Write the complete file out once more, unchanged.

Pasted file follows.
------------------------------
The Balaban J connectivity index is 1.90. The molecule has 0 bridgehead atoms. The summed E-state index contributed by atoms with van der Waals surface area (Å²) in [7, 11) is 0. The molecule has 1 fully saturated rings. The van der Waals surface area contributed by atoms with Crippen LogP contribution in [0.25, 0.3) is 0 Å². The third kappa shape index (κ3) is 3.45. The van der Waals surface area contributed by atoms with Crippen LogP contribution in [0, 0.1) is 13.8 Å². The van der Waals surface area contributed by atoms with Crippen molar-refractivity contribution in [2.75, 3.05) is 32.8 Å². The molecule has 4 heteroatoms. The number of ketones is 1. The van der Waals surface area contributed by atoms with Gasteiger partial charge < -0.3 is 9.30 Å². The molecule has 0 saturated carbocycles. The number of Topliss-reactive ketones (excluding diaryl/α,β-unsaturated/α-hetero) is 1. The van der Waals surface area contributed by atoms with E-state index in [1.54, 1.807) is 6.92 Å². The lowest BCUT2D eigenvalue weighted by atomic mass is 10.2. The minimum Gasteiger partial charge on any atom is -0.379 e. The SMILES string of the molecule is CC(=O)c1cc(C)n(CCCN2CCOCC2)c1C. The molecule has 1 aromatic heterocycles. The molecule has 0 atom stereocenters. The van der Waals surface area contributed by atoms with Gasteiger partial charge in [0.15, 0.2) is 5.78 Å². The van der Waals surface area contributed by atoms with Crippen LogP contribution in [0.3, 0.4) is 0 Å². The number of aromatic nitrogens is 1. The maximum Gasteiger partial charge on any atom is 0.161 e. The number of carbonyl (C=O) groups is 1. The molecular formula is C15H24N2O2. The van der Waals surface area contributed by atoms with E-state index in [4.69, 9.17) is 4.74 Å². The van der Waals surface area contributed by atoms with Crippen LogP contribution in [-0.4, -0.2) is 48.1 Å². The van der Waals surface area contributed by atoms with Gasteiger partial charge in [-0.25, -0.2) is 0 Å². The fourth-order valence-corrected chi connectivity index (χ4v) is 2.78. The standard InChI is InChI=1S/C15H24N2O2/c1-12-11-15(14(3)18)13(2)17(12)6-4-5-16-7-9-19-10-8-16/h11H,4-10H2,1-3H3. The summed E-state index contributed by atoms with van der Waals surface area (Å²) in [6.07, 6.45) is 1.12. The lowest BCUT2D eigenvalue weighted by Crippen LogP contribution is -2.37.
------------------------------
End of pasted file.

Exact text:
The Balaban J connectivity index is 1.90. The molecule has 0 bridgehead atoms. The summed E-state index contributed by atoms with van der Waals surface area (Å²) in [7, 11) is 0. The molecule has 1 fully saturated rings. The van der Waals surface area contributed by atoms with Crippen LogP contribution in [0.25, 0.3) is 0 Å². The third kappa shape index (κ3) is 3.45. The van der Waals surface area contributed by atoms with Crippen LogP contribution in [0, 0.1) is 13.8 Å². The van der Waals surface area contributed by atoms with Crippen molar-refractivity contribution in [2.75, 3.05) is 32.8 Å². The molecule has 4 heteroatoms. The number of ketones is 1. The van der Waals surface area contributed by atoms with Gasteiger partial charge < -0.3 is 9.30 Å². The molecule has 0 saturated carbocycles. The number of Topliss-reactive ketones (excluding diaryl/α,β-unsaturated/α-hetero) is 1. The van der Waals surface area contributed by atoms with E-state index in [1.54, 1.807) is 6.92 Å². The lowest BCUT2D eigenvalue weighted by atomic mass is 10.2. The minimum Gasteiger partial charge on any atom is -0.379 e. The SMILES string of the molecule is CC(=O)c1cc(C)n(CCCN2CCOCC2)c1C. The molecule has 1 aromatic heterocycles. The molecule has 0 atom stereocenters. The van der Waals surface area contributed by atoms with Gasteiger partial charge in [0.15, 0.2) is 5.78 Å². The van der Waals surface area contributed by atoms with Crippen LogP contribution in [0.3, 0.4) is 0 Å². The number of aromatic nitrogens is 1. The maximum Gasteiger partial charge on any atom is 0.161 e. The number of carbonyl (C=O) groups is 1. The molecular formula is C15H24N2O2. The van der Waals surface area contributed by atoms with E-state index in [4.69, 9.17) is 4.74 Å². The van der Waals surface area contributed by atoms with Crippen LogP contribution in [-0.4, -0.2) is 48.1 Å². The van der Waals surface area contributed by atoms with Gasteiger partial charge in [-0.25, -0.2) is 0 Å². The fourth-order valence-corrected chi connectivity index (χ4v) is 2.78. The standard InChI is InChI=1S/C15H24N2O2/c1-12-11-15(14(3)18)13(2)17(12)6-4-5-16-7-9-19-10-8-16/h11H,4-10H2,1-3H3. The summed E-state index contributed by atoms with van der Waals surface area (Å²) in [6.07, 6.45) is 1.12. The lowest BCUT2D eigenvalue weighted by Crippen LogP contribution is -2.37.